Creator:Lawrence Francis Flick, 1856-1938
Title:The Lawrence Francis Flick Papers
Extent:45 linear feet; 31 boxes, 3 oversize boxes
Abstract:The Flick Papers consists of two series, one of bound volumes of chronological correspondence, with index cards, divided into five subseries and the other a smaller group of alphabetical subject files. Some 100 volumes of Flick's strictly medical material was donated by his family to the Library of the College of Physicians and Surgeons of Philadelphia and the numbers assigned to these may account for those missing below. Flick's primary concerns of combating Tuberculosis and promoting American Catholicism permeate throughout.
Collection Number:ACUA 40


This official Pennsylvania Historical Marker was placed by the Pennsylvania Historical & Museum Commission (PHMC).  It is located just south of Carrolltown, Cambria County, on US Route 219. 

Above is the Executive Order transferring Cresson Center to the Bureau of Corrections on February 1, 1983.

TB community mourns the loss of research pioneer Sir John Crofton

4 November 2009 - Edinburgh - Sir John Crofton passed away peacefully at his home yesterday. He was 97.

Widely considered one of the world's pre-eminent physicians, Sir John was responsible for breakthrough research that led to the first effective combined treatment regimen for TB.

Sir John was thrust into the thick of Scotland's post-war TB epidemic when he returned after serving in battlefield hospitals. Placed in charge of 400 TB hospital beds, he was determined to cut the TB rate in Scotland -- one of the few European countries where the disease was still on the rise.

In 1952, when Sir John became chair of tuberculosis at Edinburgh University, he put together a team who demonstrated that, with meticulous bacteriology and use of a combination of three separate drugs (streptomycin, isoniazid and para-aminosalycilic acid), a cure rate for TB approaching 100% was a reasonable objective. Between 1954 and 1957, Crofton’s team halved the TB notification rates in Edinburgh -- a goal previously considered unimaginable.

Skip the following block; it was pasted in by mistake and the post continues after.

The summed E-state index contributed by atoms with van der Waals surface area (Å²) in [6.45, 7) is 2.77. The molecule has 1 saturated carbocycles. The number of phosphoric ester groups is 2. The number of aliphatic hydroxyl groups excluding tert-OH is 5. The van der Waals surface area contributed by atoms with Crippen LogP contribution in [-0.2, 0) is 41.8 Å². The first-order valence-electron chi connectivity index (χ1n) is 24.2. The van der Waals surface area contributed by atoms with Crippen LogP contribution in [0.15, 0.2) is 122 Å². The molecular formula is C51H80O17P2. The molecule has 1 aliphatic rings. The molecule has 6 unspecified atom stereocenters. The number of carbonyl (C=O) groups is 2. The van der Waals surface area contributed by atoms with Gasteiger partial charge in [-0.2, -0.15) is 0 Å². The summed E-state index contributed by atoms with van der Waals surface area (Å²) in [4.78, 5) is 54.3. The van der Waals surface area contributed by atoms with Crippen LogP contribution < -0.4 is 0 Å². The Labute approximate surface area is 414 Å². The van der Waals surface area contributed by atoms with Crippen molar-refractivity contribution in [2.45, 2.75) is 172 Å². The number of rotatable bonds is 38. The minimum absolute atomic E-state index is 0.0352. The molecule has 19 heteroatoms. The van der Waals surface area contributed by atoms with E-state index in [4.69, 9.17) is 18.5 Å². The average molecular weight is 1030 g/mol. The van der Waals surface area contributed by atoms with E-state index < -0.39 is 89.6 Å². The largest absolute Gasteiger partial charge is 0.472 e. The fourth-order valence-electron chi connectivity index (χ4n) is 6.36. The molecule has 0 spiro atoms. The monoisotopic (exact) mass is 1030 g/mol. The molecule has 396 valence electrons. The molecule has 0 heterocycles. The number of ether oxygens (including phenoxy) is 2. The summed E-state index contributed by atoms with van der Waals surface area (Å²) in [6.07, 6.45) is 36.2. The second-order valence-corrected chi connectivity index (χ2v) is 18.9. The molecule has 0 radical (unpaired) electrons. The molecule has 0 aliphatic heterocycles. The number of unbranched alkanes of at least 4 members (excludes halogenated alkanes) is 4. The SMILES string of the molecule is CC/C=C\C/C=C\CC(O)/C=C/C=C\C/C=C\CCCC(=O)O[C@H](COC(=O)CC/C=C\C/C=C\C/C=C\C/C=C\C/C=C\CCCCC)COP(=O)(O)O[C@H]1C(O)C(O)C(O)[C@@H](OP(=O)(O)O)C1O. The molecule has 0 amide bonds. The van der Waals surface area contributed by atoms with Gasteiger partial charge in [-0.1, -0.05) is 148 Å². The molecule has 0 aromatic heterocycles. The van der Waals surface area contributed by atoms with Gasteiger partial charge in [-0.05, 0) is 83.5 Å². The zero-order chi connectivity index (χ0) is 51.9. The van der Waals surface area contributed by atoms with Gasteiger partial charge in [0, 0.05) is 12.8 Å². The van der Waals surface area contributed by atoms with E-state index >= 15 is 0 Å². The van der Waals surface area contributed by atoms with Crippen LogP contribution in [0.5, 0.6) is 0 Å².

To further test the validity of the ‘Edinburgh Method’, The International Union Against Tuberculosis and Lung Disease launched an international trial of the treatment protocol. The study involving 23 leading centres was a success, and Edinburgh Method became the gold standard for TB treatment.

Sir John’s work, together with that of the Union and other scientists, laid the groundwork for subsequent development of the DOTS strategy for TB, which formed the basis for WHO's current Stop TB Strategy.

"The whole world owes a debt to Sir John for his landmark research, which laid the foundation for effective TB treatment," said Dr Mario Raviglione, Director of the WHO Stop TB Department. "We mourn his passing, but his work will live on."

Sir John was professor of respiratory diseases and tuberculosis at the University of Edinburgh for 25 years. He was vice principal between 1969 and 1971 and retired from the university in 1977, the same year he was knighted for his work. He also served as President of the Royal College of Physicians.